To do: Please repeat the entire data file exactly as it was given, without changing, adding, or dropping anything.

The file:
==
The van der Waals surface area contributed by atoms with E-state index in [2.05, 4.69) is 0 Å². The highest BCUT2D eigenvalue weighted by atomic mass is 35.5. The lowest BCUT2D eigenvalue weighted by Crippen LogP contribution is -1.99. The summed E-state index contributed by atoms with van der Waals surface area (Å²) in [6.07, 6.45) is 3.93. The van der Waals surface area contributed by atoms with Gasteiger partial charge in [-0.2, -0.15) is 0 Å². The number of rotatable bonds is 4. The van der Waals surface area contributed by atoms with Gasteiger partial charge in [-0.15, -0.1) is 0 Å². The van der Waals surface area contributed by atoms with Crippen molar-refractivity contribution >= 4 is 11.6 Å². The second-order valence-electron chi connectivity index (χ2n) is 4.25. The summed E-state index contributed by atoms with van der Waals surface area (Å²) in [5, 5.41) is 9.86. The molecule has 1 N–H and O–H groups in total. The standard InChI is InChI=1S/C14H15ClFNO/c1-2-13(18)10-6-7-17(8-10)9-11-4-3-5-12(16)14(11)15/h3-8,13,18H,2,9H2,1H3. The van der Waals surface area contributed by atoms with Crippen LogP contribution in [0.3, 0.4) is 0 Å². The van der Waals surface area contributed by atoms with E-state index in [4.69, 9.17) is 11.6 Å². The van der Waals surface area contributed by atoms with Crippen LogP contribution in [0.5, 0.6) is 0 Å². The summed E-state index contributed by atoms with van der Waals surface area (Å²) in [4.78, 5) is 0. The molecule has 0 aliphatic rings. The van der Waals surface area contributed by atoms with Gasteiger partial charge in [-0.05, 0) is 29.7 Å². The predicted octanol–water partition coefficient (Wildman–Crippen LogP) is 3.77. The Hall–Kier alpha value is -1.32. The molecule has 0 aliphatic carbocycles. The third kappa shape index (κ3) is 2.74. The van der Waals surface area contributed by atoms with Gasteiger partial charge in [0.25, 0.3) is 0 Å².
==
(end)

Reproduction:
The van der Waals surface area contributed by atoms with E-state index in [2.05, 4.69) is 0 Å². The highest BCUT2D eigenvalue weighted by atomic mass is 35.5. The lowest BCUT2D eigenvalue weighted by Crippen LogP contribution is -1.99. The summed E-state index contributed by atoms with van der Waals surface area (Å²) in [6.07, 6.45) is 3.93. The van der Waals surface area contributed by atoms with Gasteiger partial charge in [-0.2, -0.15) is 0 Å². The number of rotatable bonds is 4. The van der Waals surface area contributed by atoms with Gasteiger partial charge in [-0.15, -0.1) is 0 Å². The van der Waals surface area contributed by atoms with Crippen molar-refractivity contribution >= 4 is 11.6 Å². The second-order valence-electron chi connectivity index (χ2n) is 4.25. The summed E-state index contributed by atoms with van der Waals surface area (Å²) in [5, 5.41) is 9.86. The molecule has 1 N–H and O–H groups in total. The standard InChI is InChI=1S/C14H15ClFNO/c1-2-13(18)10-6-7-17(8-10)9-11-4-3-5-12(16)14(11)15/h3-8,13,18H,2,9H2,1H3. The van der Waals surface area contributed by atoms with Crippen LogP contribution in [0.3, 0.4) is 0 Å². The van der Waals surface area contributed by atoms with E-state index in [4.69, 9.17) is 11.6 Å². The van der Waals surface area contributed by atoms with Crippen LogP contribution in [0.5, 0.6) is 0 Å². The summed E-state index contributed by atoms with van der Waals surface area (Å²) in [4.78, 5) is 0. The molecule has 0 aliphatic rings. The van der Waals surface area contributed by atoms with Gasteiger partial charge in [-0.05, 0) is 29.7 Å². The predicted octanol–water partition coefficient (Wildman–Crippen LogP) is 3.77. The Hall–Kier alpha value is -1.32. The molecule has 0 aliphatic carbocycles. The third kappa shape index (κ3) is 2.74. The van der Waals surface area contributed by atoms with Gasteiger partial charge in [0.25, 0.3) is 0 Å².